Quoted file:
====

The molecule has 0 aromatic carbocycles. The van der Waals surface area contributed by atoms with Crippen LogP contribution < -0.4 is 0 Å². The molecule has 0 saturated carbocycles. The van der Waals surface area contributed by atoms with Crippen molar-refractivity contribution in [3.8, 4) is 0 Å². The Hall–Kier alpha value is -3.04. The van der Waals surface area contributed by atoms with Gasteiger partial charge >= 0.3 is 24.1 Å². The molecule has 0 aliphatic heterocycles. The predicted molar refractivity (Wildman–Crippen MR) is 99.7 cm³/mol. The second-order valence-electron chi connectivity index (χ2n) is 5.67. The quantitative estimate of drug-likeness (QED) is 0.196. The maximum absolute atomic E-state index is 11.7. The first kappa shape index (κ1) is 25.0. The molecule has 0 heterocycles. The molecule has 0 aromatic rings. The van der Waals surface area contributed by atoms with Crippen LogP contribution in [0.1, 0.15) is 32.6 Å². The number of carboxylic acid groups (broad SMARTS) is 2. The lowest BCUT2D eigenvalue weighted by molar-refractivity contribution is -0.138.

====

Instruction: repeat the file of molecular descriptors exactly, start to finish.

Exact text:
The molecule has 0 aromatic carbocycles. The van der Waals surface area contributed by atoms with Crippen LogP contribution < -0.4 is 0 Å². The molecule has 0 saturated carbocycles. The van der Waals surface area contributed by atoms with Crippen molar-refractivity contribution in [3.8, 4) is 0 Å². The Hall–Kier alpha value is -3.04. The van der Waals surface area contributed by atoms with Gasteiger partial charge >= 0.3 is 24.1 Å². The molecule has 0 aliphatic heterocycles. The predicted molar refractivity (Wildman–Crippen MR) is 99.7 cm³/mol. The second-order valence-electron chi connectivity index (χ2n) is 5.67. The quantitative estimate of drug-likeness (QED) is 0.196. The maximum absolute atomic E-state index is 11.7. The first kappa shape index (κ1) is 25.0. The molecule has 0 heterocycles. The molecule has 0 aromatic rings. The van der Waals surface area contributed by atoms with Crippen LogP contribution in [0.1, 0.15) is 32.6 Å². The number of carboxylic acid groups (broad SMARTS) is 2. The lowest BCUT2D eigenvalue weighted by molar-refractivity contribution is -0.138.